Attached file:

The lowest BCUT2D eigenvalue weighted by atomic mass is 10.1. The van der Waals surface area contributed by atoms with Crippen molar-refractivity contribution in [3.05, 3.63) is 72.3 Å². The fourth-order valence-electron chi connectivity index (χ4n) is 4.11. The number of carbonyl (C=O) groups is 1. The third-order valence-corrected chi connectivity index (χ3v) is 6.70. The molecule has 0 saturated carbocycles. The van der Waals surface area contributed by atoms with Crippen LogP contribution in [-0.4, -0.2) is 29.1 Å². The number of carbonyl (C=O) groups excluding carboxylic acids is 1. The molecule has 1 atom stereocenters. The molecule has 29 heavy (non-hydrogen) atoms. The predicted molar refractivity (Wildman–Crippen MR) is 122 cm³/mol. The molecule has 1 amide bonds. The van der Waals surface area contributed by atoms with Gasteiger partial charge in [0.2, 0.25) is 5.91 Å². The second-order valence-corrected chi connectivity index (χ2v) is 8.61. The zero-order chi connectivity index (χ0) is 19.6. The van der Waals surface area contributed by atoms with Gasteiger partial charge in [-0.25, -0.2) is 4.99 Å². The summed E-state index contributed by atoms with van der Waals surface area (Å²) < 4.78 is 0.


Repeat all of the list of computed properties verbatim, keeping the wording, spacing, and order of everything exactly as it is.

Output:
The lowest BCUT2D eigenvalue weighted by atomic mass is 10.1. The van der Waals surface area contributed by atoms with Crippen molar-refractivity contribution in [3.05, 3.63) is 72.3 Å². The fourth-order valence-electron chi connectivity index (χ4n) is 4.11. The number of carbonyl (C=O) groups is 1. The third-order valence-corrected chi connectivity index (χ3v) is 6.70. The molecule has 0 saturated carbocycles. The van der Waals surface area contributed by atoms with Crippen LogP contribution in [-0.4, -0.2) is 29.1 Å². The number of carbonyl (C=O) groups excluding carboxylic acids is 1. The molecule has 1 atom stereocenters. The molecule has 29 heavy (non-hydrogen) atoms. The predicted molar refractivity (Wildman–Crippen MR) is 122 cm³/mol. The molecule has 1 amide bonds. The van der Waals surface area contributed by atoms with Gasteiger partial charge in [0.2, 0.25) is 5.91 Å². The second-order valence-corrected chi connectivity index (χ2v) is 8.61. The zero-order chi connectivity index (χ0) is 19.6. The van der Waals surface area contributed by atoms with Gasteiger partial charge in [-0.25, -0.2) is 4.99 Å². The summed E-state index contributed by atoms with van der Waals surface area (Å²) < 4.78 is 0.